|The stability of an car and caravan outfit is affected by many things.
They all have a bearing on how stable the outfit will be. For instance, if
the caravan has an end kitchen, think about having all that weight at the
end of a pendulum. It will tend to exaggerate any swaying movement. So,
concentrating the weight low down over the axle helps keep the outfit
stable. Also, it's better if heavy items are stored lower, so tinned food
and bags of potatoes should preferably be stored low down near the axle as
well. The awning is the heaviest item in most 'vans, so don't store this
in a rear locker.|
Also check tyre pressures (car and trailer/caravan). These can affect
stability too, especially if the pressures are different on either side.
Having a higher nose weight is also thought to make an outfit more stable,
but don't exceed the car manufacturers nose weight limit.
Doing all the above, should lessen any swaying. Fitting a stabiliser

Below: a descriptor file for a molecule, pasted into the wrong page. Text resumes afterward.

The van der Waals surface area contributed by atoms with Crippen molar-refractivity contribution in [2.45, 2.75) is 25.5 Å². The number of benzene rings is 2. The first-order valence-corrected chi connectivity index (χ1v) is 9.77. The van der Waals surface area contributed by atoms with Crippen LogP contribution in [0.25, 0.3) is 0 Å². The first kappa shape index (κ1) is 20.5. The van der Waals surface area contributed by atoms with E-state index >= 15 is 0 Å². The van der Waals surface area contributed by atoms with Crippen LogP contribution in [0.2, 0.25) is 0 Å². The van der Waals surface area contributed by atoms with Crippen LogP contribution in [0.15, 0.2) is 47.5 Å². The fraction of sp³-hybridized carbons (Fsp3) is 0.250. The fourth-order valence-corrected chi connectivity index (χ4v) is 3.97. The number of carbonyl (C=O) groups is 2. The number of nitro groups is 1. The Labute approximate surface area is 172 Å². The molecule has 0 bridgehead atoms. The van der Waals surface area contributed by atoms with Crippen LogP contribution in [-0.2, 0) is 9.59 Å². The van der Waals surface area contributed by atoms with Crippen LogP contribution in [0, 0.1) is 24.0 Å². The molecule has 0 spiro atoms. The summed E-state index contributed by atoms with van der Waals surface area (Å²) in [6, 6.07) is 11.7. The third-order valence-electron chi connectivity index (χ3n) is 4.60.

should dampen any further tendencies to sway and
keep the outfit stable.
If you have a badly loaded and mismatched outfit, and then fit a
stabiliser in an attempt to stop it swaying, you may find that one day the
violence of the sway becomes so powerful that the stabiliser can't
cope..... you are insured aren't you?
It's better to have a correctly matched and loaded outfit to keep the
tendency to sway to a minimum to start off with and then fit a stabiliser
to guard against the day you get a bad one. It should then be able to
dampen the sway and not be overwhelmed.
|Wiring up the electrical
socket. For convenience click for full size picture.